When Adam Beach heard that Clint Eastwood wanted him to read for the role of the real-life Ira Hayes in his Iwo Jima war epic “Flags of Our Fathers,” Beach hadn’t been picking up his phone — but not out of any actorly airs.
“I was under the flu for three days, and finally I answered my messages,” Beach recalls. “My lawyer said, ‘Adam, when Clint calls, you call.’ ”
Beach scrambled to videotape himself, and a few days later he had the part. Now Beach wonders if his ailment brought something special to the audition. “I was so sick, it gave it this anguish, you know what I mean?”
Hayes was touted as a hero for being part of the famous flag-raising at Iwo Jima, but he died a broken man in the 1950s, a victim of alcoholism and the horrors of war that never left him.
“We don’t have many role models for our people,” says Beach, a Saulteaux Indian from Canada. “Ira was a very patriotic man, and this film was a dream come true for me. I accomplished what I wanted to do when I started acting, do a film that represents our people as human, and not stereotypical.”
With so many emotionally draining scenes, Beach knew he had to be a vigilant actor for Eastwood, who is known for often shooting only one take.
“It brings out the best in you,” Beach confesses. “He doesn’t tell you what to do, but knowing you have one take, the confidence that comes out of you is unbelievable. You don’t ever want to complain or be lazy or say, ‘Can I get a coffee, I’m cold!’ I think he knows his actors are out to impress him, and all you want to do is bring your A-game.”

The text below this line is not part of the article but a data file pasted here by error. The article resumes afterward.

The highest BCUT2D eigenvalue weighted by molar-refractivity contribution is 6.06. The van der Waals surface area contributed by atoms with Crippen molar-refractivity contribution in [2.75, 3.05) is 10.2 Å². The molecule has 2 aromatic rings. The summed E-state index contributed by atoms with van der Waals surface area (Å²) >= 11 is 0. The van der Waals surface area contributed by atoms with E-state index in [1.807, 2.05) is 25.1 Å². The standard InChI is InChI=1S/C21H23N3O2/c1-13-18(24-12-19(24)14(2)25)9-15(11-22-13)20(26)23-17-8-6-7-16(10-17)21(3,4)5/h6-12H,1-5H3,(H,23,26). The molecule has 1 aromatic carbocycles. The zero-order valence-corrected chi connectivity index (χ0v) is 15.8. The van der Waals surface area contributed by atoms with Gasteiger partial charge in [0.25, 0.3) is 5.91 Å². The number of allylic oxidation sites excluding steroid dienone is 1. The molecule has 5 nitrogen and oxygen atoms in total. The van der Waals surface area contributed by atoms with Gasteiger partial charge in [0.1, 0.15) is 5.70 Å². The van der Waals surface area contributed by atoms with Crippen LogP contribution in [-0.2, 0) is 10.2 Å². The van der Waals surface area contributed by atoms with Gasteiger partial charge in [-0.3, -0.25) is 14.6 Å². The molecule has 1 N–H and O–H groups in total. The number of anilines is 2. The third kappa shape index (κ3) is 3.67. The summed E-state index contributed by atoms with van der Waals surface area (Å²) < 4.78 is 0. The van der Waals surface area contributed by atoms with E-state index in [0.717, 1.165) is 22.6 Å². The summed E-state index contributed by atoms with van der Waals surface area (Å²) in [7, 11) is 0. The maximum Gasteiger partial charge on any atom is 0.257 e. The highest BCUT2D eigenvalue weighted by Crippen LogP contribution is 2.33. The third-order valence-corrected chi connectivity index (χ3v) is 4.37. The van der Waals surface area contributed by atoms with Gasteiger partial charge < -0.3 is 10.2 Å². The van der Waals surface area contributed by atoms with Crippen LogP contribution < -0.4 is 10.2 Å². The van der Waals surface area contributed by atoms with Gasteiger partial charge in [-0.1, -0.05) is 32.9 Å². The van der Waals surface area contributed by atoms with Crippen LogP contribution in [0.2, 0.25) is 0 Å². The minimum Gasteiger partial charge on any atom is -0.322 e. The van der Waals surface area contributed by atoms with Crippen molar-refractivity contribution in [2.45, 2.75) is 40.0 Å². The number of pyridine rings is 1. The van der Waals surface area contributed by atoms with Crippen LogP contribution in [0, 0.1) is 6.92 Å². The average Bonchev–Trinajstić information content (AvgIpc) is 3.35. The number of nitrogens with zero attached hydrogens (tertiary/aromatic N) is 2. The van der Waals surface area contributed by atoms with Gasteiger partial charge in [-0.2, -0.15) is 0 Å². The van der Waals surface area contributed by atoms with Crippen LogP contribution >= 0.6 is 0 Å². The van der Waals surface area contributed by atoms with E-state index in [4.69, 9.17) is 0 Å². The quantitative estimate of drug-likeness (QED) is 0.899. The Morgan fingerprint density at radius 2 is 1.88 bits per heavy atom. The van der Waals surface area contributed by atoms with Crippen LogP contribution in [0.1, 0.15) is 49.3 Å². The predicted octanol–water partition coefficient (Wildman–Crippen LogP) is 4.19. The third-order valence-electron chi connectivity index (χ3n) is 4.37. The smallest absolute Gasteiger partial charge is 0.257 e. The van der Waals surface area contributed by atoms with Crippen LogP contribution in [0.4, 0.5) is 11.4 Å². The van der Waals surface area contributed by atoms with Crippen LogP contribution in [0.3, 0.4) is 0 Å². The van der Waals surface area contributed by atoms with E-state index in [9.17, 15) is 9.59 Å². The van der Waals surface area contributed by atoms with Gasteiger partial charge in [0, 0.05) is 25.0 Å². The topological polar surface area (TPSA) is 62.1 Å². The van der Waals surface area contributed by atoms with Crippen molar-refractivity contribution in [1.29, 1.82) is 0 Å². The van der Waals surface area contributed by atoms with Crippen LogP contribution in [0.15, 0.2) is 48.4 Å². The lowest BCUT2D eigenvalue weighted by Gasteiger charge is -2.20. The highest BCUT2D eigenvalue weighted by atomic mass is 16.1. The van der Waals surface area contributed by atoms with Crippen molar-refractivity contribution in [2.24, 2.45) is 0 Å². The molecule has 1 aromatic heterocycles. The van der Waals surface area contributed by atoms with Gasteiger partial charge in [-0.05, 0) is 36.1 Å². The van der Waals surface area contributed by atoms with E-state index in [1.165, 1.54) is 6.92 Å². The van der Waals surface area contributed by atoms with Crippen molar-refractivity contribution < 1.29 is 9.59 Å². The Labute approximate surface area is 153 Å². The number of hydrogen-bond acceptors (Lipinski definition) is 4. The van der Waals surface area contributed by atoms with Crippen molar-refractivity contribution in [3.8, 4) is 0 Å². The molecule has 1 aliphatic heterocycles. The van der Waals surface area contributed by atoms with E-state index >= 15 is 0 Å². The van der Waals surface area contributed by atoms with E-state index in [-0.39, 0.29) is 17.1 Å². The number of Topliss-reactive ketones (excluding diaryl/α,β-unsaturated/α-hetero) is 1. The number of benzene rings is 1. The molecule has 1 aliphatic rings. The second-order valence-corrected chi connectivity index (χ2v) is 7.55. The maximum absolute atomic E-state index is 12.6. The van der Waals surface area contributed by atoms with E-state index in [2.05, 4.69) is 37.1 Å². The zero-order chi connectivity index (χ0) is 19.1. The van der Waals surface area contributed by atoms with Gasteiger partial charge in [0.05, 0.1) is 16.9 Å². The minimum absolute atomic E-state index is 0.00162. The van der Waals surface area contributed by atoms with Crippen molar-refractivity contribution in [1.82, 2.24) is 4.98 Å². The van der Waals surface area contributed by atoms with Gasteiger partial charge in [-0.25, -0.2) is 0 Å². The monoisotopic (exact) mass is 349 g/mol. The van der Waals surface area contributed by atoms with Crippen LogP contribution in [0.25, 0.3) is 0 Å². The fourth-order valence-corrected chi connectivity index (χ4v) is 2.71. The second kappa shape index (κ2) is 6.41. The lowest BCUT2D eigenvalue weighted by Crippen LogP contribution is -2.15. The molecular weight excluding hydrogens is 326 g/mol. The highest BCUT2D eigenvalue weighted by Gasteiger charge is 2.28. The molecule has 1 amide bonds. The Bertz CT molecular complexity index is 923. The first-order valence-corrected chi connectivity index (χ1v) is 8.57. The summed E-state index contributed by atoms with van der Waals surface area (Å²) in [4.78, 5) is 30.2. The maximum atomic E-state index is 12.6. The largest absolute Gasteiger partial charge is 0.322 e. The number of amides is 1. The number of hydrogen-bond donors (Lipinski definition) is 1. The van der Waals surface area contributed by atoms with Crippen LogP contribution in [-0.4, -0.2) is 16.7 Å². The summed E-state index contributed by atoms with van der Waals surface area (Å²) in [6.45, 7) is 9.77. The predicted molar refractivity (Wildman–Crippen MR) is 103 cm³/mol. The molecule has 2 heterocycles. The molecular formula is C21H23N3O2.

Beach will also never forget the love he got from Hayes’ family and friends after the film was screened. “Hearing them say to me, ‘Finally, we understand why Ira didn’t want to talk about the war’ — that to me was my world.”
Beach ultimately hopes that the response to Hayes in “Flags” opens even more doors for Native American actors.
“We have to re-create the image of the Hollywood Indian, show that we are human beings,” Beach says. “I would love to see a show like ‘Law & Order’ where a receptionist is just an Indian woman. We want leaps and bounds, but to start, we have to be put in those little places.”
Favorite film of the past five years: “Elf.” “I thought it was very imaginative and new, and Will Ferrell? I think if he was just walking down the street and slipped and fell, I would laugh.”
Actor who impressed you greatly after working together: “Mandy Patinkin (“Squanto: A Warrior’s Tale”). The guy changed my life and how I look at myself and how I respect my family. He taught me how to demand respect on set for being an actor.”
Next project: “I’m shooting a film with a writer-director buddy of mine named Adrian Langley. He’s someone to watch for. It’s called ‘Paper Games,’ and I play a hit man who has to uncover a counterfeit deal that went bad.”